Click to see G. Calvin Sharpe’s attorney profile

G. Calvin Sharpe has 30 of years of experience in Oklahoma courtrooms, representing a diverse list of business clients in matters relating to medical malpractice, medical devices, products liability, insurance and commercial litigation.

Q: Generally speaking, what was the Dollar General case about, originally?

A: In the original case, there was a Dollar General store operating within the Reservation of the Mississippi Band of Choctaw Indians. A 13-year-old boy, a tribal member, was working at the store as a part of a youth opportunity program. In 2005, a suit was brought by the boy’s parents that alleged that the boy was sexually assaulted by the store’s nontribal manager in the summer of 2003. In the binding contract with the tribe to operate on tribal land, Dollar General agreed to tribal court civil jurisdiction, so the case went to a tribal court. The Choctaw courts denied a motion to dismiss the case due to lack of jurisdiction citing a 1981 Supreme Court Case, Montana v. United States, which held that a “tribe may regulate, through taxation, licensing, or other means, the activities of nonmembers who enter consensual relationships with the tribe or its members.” Dollar General subsequently sued in federal court to clarify the terminology, “other means.” (Dollar General Corp. v. Mississippi Band of Choctaw Indians)

Q: The Supreme Court decision was tied, 4-to-4, which means that the lower court decision of the U.S. Court of Appeals for the Fifth Circuit is upheld. What was that Fifth Circuit’s upheld decision?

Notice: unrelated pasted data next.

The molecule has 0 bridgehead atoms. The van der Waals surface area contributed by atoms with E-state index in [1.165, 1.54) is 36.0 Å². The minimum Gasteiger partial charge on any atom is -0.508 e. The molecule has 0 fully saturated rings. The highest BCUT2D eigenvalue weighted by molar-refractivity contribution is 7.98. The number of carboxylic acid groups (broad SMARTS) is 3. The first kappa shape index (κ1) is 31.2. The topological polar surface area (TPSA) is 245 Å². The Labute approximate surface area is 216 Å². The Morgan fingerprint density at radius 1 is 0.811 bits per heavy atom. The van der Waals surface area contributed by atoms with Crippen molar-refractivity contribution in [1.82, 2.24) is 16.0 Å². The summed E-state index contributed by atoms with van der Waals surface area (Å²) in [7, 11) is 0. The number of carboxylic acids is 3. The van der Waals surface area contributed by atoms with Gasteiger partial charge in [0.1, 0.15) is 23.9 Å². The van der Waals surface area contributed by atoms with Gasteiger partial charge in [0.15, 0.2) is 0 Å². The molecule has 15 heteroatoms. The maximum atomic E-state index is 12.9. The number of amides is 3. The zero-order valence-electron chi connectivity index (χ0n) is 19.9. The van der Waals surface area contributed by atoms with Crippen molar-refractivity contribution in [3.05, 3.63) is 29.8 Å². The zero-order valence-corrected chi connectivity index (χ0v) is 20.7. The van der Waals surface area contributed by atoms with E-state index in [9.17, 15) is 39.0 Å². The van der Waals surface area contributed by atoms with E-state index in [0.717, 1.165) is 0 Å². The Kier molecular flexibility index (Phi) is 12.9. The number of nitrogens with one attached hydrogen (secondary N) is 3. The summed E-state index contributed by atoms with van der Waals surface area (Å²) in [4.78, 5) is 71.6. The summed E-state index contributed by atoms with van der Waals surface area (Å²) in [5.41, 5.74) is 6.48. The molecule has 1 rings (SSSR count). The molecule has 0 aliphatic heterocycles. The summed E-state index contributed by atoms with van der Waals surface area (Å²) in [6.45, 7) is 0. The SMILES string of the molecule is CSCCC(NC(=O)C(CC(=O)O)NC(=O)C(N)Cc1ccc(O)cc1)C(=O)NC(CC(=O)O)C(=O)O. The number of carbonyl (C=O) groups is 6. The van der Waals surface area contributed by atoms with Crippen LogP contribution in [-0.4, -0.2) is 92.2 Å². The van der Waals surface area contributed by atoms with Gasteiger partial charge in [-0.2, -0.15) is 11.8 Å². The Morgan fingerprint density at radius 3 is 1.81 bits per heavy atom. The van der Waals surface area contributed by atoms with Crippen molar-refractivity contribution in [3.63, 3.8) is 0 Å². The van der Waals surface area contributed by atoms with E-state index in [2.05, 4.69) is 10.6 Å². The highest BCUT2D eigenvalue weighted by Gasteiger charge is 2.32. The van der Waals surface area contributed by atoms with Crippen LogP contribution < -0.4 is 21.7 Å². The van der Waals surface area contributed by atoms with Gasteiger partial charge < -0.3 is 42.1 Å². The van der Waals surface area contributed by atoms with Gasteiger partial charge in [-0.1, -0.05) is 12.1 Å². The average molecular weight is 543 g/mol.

A: At the heart of this decision is the question of whether tribal courts have the right to exercise civil authority over people who are operating within tribe’s jurisdiction, but who aren’t tribal members. In the federal case subsequent to the tribal rulings in Choctaw courts, Dollar General petitioned for certiorari, which means they asked a higher court to review the determination of a lower court. In the judgment of the U.S. Court of Appeals for the Fifth Circuit, Indian tribal courts have jurisdiction to adjudicate civil tort claims against nonmembers, including as a means of regulating the conduct of nonmembers who enter into consensual relationships with a tribe or its members.

Q: How has this Supreme Court ruling, essentially allowing the lower court decision to stay, changed the nature of tribal jurisdictional authority?

A: In the decision of the appeal to the Supreme Court of the United States of America, the high court was deadlocked, which allows the decision of the U.S. Court of the Appeals for the Fifth Circuit to stand. The judgment is affirmed by an equally divided court, (which) allows the case to proceed to resolution in tribal court without further appeals regarding authority. However, there’s the likelihood that, in a similar case, the Supreme Court would grant another certiorari when the Senate confirms a replacement for Justice Scalia.

Q: Why is this viewed as a success for tribal sovereignty and tribal governmental authority?

A: Thursday’s Supreme Court ruling served as a significant win in the fight for native tribal court authority. The Supreme Court tie affirms native groups’ right to self-determination. This allows federally recognized tribes to continue developing their own governmental bodies.